I’ve arrived at a conclusion. I believe that everyone, by the time they leave school at the latest (meaning end of Year 11,) should know the names and locations of all the countries in the world, and their capitals; approximately 195, give or take a few controversies.
I believe that this is an absolute minimum, rather than a goal in and of itself. I believe it from experience, having been someone utterly ignorant of nearly all other countries for so many years, having then been someone with that knowledge described above, and having thought at length over the difference that knowledge has made to the things that I am able to think, the manner in which I have been able to engage with things that I have read or heard said in conversation, in short, the difference it has made to what I consider to be my intellect.
It’s a fairly straight-forward statement, with a very simple, easily measured outcome. It’s not something we currently worry about teaching at all, and so rather than arguing in its favour, I actually wondered how many people would just agree with me, as they currently think, without any argument put forward, and how many would not agree that it’s something we should have as a goal within education.
I considered, therefore, asking for people’s thoughts, but then only a few tend to engage, so I thought it might be an interesting exercise to give voice to a much larger range of people; the opportunity to voice your opinion in just a few seconds.
So I’m going to ask whether or not you agree with the following statement:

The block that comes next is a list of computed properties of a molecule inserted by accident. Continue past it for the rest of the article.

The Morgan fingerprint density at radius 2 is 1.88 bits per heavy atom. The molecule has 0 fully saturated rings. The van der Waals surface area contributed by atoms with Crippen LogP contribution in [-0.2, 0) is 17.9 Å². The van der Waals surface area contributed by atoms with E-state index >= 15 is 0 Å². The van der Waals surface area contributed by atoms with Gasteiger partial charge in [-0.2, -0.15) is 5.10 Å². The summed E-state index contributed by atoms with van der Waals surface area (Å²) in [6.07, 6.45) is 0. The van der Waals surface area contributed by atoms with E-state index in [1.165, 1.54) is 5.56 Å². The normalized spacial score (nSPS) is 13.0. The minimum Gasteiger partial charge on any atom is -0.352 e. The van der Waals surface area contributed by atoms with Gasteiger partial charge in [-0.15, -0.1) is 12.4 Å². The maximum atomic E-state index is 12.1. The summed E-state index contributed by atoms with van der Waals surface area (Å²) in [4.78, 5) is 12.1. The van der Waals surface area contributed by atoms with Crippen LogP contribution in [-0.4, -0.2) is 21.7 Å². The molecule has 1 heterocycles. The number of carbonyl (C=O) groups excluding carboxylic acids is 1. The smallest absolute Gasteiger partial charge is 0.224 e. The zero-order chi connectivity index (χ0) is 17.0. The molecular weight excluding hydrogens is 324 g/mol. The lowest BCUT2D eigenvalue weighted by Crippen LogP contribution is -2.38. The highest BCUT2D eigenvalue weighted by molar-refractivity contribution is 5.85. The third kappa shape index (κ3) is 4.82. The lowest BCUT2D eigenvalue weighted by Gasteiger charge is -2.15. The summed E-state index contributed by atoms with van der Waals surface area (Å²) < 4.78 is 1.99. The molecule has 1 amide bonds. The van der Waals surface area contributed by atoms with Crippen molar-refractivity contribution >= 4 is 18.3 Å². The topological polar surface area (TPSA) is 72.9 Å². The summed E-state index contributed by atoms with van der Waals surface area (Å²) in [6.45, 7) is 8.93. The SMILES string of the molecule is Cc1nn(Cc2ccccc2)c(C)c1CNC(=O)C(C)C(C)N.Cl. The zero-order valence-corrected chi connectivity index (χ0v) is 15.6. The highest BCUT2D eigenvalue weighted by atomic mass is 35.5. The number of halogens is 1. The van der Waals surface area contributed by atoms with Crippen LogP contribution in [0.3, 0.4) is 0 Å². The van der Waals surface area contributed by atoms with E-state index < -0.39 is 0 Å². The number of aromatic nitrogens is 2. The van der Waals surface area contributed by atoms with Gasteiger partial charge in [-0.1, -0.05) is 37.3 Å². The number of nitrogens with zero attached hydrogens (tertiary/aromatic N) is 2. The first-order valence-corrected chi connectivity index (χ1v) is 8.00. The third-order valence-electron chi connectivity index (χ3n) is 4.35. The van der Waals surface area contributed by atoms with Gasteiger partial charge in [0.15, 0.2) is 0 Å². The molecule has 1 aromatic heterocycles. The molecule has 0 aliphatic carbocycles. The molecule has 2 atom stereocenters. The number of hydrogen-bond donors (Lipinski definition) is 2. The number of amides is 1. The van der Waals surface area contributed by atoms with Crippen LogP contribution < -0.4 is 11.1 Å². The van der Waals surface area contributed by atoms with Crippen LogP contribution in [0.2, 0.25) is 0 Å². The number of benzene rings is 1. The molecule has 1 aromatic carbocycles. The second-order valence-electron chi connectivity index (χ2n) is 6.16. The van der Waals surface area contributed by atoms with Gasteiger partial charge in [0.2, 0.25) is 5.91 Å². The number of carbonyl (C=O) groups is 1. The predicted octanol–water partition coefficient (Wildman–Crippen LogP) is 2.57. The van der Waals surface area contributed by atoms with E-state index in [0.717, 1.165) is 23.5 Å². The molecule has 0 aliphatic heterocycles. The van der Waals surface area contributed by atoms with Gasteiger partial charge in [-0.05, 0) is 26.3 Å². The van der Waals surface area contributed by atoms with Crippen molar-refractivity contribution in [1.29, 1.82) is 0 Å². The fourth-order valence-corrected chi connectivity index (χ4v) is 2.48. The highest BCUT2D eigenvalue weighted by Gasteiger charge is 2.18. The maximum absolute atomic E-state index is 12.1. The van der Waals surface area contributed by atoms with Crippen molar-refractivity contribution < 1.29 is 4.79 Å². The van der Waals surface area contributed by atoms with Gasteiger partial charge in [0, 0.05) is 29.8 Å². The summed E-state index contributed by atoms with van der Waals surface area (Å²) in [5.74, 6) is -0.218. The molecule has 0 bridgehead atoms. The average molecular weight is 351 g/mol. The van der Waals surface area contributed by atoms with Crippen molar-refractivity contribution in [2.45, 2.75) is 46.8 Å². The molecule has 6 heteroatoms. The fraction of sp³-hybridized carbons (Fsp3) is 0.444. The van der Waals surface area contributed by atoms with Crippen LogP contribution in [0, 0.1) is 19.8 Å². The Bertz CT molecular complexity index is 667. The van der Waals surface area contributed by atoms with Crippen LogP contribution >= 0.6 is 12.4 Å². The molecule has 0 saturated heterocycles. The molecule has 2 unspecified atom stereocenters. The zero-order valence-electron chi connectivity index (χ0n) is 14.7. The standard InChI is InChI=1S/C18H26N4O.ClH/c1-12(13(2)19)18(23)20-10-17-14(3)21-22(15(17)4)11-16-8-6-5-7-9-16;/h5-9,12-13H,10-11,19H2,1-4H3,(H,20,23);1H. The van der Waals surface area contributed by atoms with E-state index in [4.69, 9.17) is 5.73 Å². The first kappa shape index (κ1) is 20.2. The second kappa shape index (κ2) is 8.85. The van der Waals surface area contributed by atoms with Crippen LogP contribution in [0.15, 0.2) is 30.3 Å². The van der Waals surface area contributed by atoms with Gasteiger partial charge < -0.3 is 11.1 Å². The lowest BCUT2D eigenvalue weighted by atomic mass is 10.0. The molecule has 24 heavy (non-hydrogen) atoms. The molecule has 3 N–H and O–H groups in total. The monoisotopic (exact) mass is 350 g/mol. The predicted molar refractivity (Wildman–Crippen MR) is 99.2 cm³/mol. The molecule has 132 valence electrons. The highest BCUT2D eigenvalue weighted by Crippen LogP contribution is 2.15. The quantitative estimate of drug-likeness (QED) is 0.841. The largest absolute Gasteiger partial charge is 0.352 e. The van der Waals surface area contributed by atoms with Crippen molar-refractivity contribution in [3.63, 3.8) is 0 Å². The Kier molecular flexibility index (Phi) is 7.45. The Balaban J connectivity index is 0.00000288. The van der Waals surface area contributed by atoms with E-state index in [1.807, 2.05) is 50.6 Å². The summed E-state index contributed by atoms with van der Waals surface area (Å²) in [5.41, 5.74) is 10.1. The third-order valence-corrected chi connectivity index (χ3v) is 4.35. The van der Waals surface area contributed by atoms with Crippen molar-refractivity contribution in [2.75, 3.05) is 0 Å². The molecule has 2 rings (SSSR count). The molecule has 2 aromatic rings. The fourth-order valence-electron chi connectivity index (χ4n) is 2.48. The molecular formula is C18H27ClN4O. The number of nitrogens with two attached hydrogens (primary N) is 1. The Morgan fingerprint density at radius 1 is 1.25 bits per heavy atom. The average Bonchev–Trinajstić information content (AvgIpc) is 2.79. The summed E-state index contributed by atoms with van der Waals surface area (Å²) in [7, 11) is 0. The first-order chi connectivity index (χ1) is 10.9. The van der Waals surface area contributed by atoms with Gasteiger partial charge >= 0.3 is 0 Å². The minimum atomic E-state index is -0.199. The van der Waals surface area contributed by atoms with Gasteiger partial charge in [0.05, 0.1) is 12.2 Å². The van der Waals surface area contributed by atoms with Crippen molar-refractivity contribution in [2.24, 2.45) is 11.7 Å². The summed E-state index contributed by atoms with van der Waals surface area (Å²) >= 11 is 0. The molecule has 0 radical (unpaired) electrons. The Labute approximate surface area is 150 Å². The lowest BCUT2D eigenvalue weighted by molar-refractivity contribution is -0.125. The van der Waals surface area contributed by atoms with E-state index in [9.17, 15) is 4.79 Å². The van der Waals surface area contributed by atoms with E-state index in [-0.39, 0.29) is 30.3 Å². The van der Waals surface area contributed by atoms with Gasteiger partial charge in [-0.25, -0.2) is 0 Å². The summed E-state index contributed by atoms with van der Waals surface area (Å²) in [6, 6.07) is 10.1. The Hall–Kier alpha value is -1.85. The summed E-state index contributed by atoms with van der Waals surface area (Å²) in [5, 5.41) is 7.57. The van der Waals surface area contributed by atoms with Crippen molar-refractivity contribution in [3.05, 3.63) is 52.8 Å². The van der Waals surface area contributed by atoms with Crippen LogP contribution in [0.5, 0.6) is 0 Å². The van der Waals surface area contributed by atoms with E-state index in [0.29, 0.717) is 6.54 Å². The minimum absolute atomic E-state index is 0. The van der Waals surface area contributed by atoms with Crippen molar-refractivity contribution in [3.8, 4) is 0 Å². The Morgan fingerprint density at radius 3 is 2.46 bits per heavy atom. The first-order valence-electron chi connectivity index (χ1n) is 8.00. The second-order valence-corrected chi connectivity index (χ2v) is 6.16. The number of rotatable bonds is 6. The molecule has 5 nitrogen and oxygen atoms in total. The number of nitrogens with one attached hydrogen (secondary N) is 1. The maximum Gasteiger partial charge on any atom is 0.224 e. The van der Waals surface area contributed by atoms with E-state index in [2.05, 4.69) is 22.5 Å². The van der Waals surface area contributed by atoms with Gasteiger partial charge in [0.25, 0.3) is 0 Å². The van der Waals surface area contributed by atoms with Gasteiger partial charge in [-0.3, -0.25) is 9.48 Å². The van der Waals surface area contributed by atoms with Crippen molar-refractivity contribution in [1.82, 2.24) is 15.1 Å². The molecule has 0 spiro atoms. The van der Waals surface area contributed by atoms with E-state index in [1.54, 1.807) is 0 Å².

“As a minimum, everyone should know by heart/from memory, by the time they leave school, the name and location of all of the countries of the world, and their capitals.”
The only caveat I shall make is that the statement about ‘minimum’ is important. What I mean by this, is that in agreeing you are not signing up to a meaningless rote exercise akin to memorising the first 200 dinosaur names:
Rather, it should be assumed that all people would be expected to know from memory the names and locations of all countries, and their capitals, and that in addition to this they will still be educated as to things like the history, culture, physical, sociological and economic features and so forth of a small subset of those countries, as is already the case in geography lessons. By the same token, if you want your response to be ‘No! They should have them all learnt much sooner than that!” then select ‘yes,’ There’s a comment box for refining your view; what’s important is that you think it should be done by some point.
I’m really looking forward seeing the responses, and from that, gaining some insight into the mindset of teachers and non-teachers out there!